Monday, June 29, 2015

When your best friend has a baby

Dates have always been important me. Many of them hold deep meanings. Two of those days are the day that my son was born and the day that I placed him. Today, my best friend of 16 years is being induced to have her baby. She will be welcoming her son into her arms and saying the most amazing hello that she has ever said.  Five months ago today, I said the hardest goodbye that I have ever said. My time with my son was ending and my heart was breaking.

I love my best friend dearly. We are as close as sisters. She knows my deepest darkest secrets and my fears, as I know hers. She has been there through it all. She was there for me during my pregnancy and the birth of my son as much as she could be from 3000 miles away. Today, I am trying to do the same for her. I have texted her love and sent many prayers her way. I am thrilled that she is going to finally have her baby in her arms, yet I cannot shake the sadness.

I can't stop thinking about "what should have been". The plans that we've had since we were children. I remember laying on the hill at her mom's house, talking about the future. We were going to have gold Mercedes with our names written on them in pink. At some point that changed to VW bugs. We were really creative. We dreamed that we would live together Golden Girls style, going out on fancy dates and eating ice cream together every night. Those dreams did not come true, and adult me knows that they were the fleeting ideals of children.  Seven year old me would be sad that my best friend and I don't have matching cars, but twenty two year old me knows that just having any car is a blessing.

Twenty two year old me is sad about the other dream that changed. Those carefree little girls had decided that they were going to have babies together and raise them as best friends. They would be as close as we were, they just had to be. As we grew up and got older, that dream faded. We realized the chances of our children being born close together were slim. She was getting married and I was single, leaving our hometown. Then, after I had decided on adoption, she found out she was expecting. At first, it didn't bother me. I was so happy that she was finally going to be a mom. When she found out she was having a son it really hit me. Our boys weren't going to grow up together. They weren't going to spend hours rolling down the hill like we did. They wouldn't build forts and play pretend while we drank wine and chatted about the good old days.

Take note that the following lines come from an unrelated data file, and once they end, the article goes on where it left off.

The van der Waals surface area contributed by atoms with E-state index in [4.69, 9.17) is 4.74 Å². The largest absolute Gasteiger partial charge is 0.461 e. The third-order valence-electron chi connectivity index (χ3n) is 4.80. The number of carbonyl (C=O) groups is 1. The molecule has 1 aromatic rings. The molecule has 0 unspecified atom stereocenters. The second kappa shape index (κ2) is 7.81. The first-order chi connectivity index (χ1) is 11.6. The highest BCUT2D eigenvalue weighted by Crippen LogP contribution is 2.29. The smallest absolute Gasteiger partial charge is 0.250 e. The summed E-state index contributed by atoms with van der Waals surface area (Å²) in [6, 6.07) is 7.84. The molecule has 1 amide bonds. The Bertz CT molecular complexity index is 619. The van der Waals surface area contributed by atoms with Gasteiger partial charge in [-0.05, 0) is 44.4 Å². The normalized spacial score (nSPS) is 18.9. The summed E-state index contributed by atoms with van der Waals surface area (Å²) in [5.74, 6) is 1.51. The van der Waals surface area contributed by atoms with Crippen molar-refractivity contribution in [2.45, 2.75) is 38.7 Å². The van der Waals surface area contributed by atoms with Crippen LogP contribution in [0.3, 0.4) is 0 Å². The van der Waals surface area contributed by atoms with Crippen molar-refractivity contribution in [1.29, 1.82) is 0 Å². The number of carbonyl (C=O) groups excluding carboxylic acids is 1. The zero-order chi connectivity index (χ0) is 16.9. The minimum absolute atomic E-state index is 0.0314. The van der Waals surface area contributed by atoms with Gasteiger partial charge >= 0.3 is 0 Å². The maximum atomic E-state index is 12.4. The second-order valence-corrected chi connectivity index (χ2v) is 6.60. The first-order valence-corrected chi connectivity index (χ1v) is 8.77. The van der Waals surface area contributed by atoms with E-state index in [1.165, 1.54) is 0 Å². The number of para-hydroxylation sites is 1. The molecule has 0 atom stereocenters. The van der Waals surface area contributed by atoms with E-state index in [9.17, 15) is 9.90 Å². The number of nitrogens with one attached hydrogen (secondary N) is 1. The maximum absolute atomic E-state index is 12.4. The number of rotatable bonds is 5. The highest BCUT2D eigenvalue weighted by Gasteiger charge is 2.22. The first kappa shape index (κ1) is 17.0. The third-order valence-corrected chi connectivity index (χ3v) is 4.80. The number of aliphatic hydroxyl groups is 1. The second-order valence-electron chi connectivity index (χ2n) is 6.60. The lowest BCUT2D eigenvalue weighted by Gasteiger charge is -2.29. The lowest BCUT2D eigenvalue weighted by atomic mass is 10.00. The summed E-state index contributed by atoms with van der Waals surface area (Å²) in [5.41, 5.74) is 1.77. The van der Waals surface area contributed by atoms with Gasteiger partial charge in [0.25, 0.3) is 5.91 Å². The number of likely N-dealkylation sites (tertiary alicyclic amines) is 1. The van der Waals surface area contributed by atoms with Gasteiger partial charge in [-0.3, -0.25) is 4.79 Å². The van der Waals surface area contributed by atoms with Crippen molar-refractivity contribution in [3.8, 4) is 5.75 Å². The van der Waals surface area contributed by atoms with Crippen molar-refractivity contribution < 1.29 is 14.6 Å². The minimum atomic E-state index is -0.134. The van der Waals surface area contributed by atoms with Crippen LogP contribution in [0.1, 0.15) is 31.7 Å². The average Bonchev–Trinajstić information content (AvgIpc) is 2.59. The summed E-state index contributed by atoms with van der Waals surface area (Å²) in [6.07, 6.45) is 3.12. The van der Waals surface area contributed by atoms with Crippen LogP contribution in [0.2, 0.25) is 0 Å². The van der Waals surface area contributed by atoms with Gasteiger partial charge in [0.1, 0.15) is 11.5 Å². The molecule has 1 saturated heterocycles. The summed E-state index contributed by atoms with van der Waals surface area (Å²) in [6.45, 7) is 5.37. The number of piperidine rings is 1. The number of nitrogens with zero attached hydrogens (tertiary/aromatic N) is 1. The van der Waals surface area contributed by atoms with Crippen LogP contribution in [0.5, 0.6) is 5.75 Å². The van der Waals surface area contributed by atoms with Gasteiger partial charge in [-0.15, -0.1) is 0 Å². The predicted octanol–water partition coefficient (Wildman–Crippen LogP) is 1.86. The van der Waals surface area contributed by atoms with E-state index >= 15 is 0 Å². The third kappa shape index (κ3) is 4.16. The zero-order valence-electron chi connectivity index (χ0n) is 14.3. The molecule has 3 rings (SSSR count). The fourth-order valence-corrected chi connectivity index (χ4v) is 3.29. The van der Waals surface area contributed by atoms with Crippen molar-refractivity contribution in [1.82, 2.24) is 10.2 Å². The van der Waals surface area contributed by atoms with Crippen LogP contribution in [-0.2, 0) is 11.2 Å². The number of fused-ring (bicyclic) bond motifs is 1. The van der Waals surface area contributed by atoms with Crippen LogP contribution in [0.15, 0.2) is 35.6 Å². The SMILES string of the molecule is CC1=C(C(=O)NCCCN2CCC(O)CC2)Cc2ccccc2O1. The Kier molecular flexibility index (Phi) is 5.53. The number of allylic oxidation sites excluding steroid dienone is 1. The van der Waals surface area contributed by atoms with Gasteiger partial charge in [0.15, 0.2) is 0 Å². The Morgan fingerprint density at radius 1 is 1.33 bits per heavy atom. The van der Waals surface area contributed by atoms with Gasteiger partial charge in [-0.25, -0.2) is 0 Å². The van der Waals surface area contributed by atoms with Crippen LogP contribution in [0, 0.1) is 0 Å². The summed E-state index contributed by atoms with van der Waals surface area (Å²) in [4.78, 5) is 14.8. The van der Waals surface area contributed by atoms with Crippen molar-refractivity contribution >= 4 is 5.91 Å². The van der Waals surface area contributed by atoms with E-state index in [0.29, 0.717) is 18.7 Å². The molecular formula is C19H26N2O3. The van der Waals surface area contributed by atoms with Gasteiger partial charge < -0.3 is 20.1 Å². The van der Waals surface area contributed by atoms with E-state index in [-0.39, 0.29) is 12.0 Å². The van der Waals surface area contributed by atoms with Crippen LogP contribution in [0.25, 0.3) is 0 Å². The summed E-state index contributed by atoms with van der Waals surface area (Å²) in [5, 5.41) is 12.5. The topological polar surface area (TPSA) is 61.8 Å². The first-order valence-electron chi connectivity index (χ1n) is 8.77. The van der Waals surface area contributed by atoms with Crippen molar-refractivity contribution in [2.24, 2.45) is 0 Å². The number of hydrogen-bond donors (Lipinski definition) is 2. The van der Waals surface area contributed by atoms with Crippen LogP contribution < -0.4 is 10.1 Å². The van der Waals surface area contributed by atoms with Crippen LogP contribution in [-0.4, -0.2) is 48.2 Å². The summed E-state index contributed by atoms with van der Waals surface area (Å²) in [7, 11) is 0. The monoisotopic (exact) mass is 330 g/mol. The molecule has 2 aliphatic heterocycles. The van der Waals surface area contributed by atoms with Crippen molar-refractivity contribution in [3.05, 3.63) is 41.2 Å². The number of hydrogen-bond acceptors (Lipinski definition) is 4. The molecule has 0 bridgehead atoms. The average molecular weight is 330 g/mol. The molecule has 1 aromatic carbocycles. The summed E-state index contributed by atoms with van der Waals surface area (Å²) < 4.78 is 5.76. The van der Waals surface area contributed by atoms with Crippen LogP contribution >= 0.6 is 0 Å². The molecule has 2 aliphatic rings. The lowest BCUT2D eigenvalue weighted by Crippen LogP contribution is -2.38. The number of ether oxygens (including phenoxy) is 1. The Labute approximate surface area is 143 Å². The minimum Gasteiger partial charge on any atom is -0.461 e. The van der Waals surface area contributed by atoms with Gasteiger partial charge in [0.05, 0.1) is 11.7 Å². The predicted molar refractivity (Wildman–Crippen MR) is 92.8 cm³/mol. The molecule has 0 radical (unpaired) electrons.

I feel blessed to have the open adoption that I do. I get to see my son grow up happy and healthy. I get to be a small part of his life. Days like today are just a huge reminder of what could have been. As much as I try not to, I think about the what if's. I ache to hold the baby that I haven't seen in months, cuddle him up to me, and just breathe in the scent of his head. Instead I am working. I am saving up money to go see him. For just a few moments, I hope that I will feel whole again with him in my arms.

I am patiently (impatiently) waiting the announcement that my best friend's son has been born. I am lucky to have an amazing best friend who understands that when I finally come home and see her son, I may not be able to stop the tears. As I breathe in that new baby smell, I will be flooded with memories. After that moment passes, I will celebrate with her. I will make her dinner and help her with laundry. We will fall back into our old rhythms, but this time will be different. This time we are mothers and know love beyond all reason.